[Nut-upsdev] [PATCH] al175: updated driver, please restore it

Kirill Smelkov kirr at mns.spb.ru
Tue Jan 27 15:09:22 UTC 2009

On Tue, Jan 13, 2009 at 05:58:23PM +0300, Kirill Smelkov wrote:
> Arjen, Arnaud,
> first of all, I'm sorry for my late reply.
> If it's not too late, here is updated al175:
> On Fri, Dec 26, 2008 at 11:37:04PM +0100, Arjen de Korte wrote:
> > Citeren Kirill Smelkov <kirr at mns.spb.ru>:
> >
> > [...]
> >
> >> Yes, "All the world is not an x86 Linux box," and I've tried to make all the
> >> world happy.
> >
> > I raised several other issues as well, of which the most important one  
> > isn't addressed. The driver still uses 'alloca' which isn't portable (it 
> > is not in POSIX). I also indicated how this could be solved by using 
> > automatic variables. In any case I'm not conviced there is no  
> > alternative here, so this is a show stopper for now.
> I've reworked it not to use alloca and to use auto-variables + xmalloc
> in one place.
> Now it usually looks like
>     raw_data    reply;
>     byte_t      reply_buf[11];
>     ...
>     raw_alloc_onstack(&reply, reply_buf);
> > Also something I really don't like in this driver is the use of alarm(). 
> > Although this is presently used in the 'net-xml' driver (in case an older 
> > neon library is detected), there is no need for this here. We have 
> > timeouts on *all* ser_get* functions and these *must* be used instead. 
> > Note that with using timeouts I mean something different than setting 
> > them to '999' seconds and setting an alarm() to breakout early. Unless 
> > there is a really good reason to use an alarm() (ie, there is no 
> > alternative), this shouldn't be used.
> I've used alarm in the first place for the following reason:
> Let's look at e.g. upsdrv_updateinfo() -- it reads several al175
> registers, and each read_register consists of a chat between host and
> al175.
> And I want the whole transaction to be less than say 5 seconds. What
> should I do? manually calculate read/write time budget left for _each_
> read or write?
> I think this is not practical.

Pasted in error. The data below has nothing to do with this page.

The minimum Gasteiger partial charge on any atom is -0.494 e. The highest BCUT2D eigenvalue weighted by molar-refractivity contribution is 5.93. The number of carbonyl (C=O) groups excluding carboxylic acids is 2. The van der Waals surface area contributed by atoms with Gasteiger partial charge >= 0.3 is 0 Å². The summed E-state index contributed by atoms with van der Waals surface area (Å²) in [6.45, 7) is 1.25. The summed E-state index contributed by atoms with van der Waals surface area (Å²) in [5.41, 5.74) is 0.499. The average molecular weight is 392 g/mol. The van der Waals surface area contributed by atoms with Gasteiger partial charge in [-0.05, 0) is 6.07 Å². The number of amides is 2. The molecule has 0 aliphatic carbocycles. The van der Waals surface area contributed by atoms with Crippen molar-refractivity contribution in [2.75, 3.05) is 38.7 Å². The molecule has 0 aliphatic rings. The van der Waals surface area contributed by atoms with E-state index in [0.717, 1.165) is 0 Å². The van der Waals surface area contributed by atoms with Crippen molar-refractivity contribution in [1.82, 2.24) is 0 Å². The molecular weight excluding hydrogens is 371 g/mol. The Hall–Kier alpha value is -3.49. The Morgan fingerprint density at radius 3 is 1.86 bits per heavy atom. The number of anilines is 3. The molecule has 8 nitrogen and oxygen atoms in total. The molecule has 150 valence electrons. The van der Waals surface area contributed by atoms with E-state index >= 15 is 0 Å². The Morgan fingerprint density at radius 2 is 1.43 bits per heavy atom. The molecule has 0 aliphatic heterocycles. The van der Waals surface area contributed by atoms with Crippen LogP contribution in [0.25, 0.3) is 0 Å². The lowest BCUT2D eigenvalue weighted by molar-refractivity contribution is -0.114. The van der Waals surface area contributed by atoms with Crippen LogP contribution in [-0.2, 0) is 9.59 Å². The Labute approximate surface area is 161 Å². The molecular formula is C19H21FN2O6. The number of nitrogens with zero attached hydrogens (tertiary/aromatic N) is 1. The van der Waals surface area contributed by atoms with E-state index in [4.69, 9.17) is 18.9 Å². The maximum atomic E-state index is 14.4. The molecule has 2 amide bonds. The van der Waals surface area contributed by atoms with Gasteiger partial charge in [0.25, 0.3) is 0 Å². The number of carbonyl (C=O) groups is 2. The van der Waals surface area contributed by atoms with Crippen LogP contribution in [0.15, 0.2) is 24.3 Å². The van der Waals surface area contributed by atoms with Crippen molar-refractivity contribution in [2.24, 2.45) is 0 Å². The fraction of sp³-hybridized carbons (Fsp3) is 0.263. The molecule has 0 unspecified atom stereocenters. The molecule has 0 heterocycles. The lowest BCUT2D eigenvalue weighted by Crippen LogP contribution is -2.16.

> That's why I simply
> 1. arm the timer via alarm(T) to fire after T seconds
> 2. do all the I/O, logic, etc...
> 3. if I/O would stale at *any* place, it will be *always* aborted right
>    after T seconds since the transaction start (thanks to alarm)
> 4. after all the I/O transaction is done -- reset the timer.
> And exactly for this reason 999 is used as infinity which means 'much
> more longer than _any_ T we'll pass to alarm() ever'. If there is a way
> to actually pass 'please never timeout on select', I'd be happy to
> rework the code.
> Also according to mans, alarm(2) is in SVr4, POSIX.1-2001 and 4.3BSD.
> That's why I think using alarm() makes sense.
> But if there is a similiar functionality in NUT to set whole transaction
> timeout, I'll be happy to rework the code to use what NUT provides.
> > Even in the updated driver, I see quite a couple of fprintf() lines.  
> > Although these are in most (all?) cases encased in a 'if  
> > (nut_debug_level > 0)', we have the upsdebug* functions for that. Do  
> > yourself (and your fellow developers) a favor and use those instead.  
> > Another thing related to this is the XTRACE macro. This will only use a 
> > single (1) debug level to show output. Please use a layered approach, 
> > where various levels of debugging information are used.
> I've split debug/trace output into several levels:
>     1       /* user-level trace (status, instcmd, etc */
>     2       /* proto handling info  */
>     3       /* IO trace             */
> so with -D the user will see only high level stuff, with -DD --
> high-level info + any information regarding COMLI proto handling, and
> with -DDD -- everything includiong full IO trace.
> Can't test it because I don't have the hardware now, but I hope this is
> ok.
> (one place still uses fprintf(stderr, ...) but that's because it is
>  difficult to construct one line through several calls to upsdebug,
>  although sure this is doable, like upsdebug_hex does. Mine has pretty
>  printing for control ascii characters, and I'd better leave it there,
>  because as I recall this was usefull for debugging. I hope this is not
>  a show-stopper.)
> > It also helps understanding the driver if you keep the number of
> > macro's limited.
> The reason XTRACE was introduced in the first place is to automatically
> put a function name as prefix into trace output through the use of
> __FUNCTION__. if it is (again) a protability problem, we could always
> workaround this as follows (taken from gcc manual):
>      #if __STDC_VERSION__ < 199901L
>      # if __GNUC__ >= 2
>      #  define __func__ __FUNCTION__
>      # else
>      #  define __func__ "<unknown>"
>      # endif
>      #endif
> Here is the interdiff wrt recent version as posted to the list, and the
> full patch:


Arnaud, Arjen,

So what would we do about this patch?

I've tried to address the issues you've raised, and to describe my
rationale behind alarm().

If it can't go in -- that's ok with me, but could you please at least
tell me what you objections (if any) are now.


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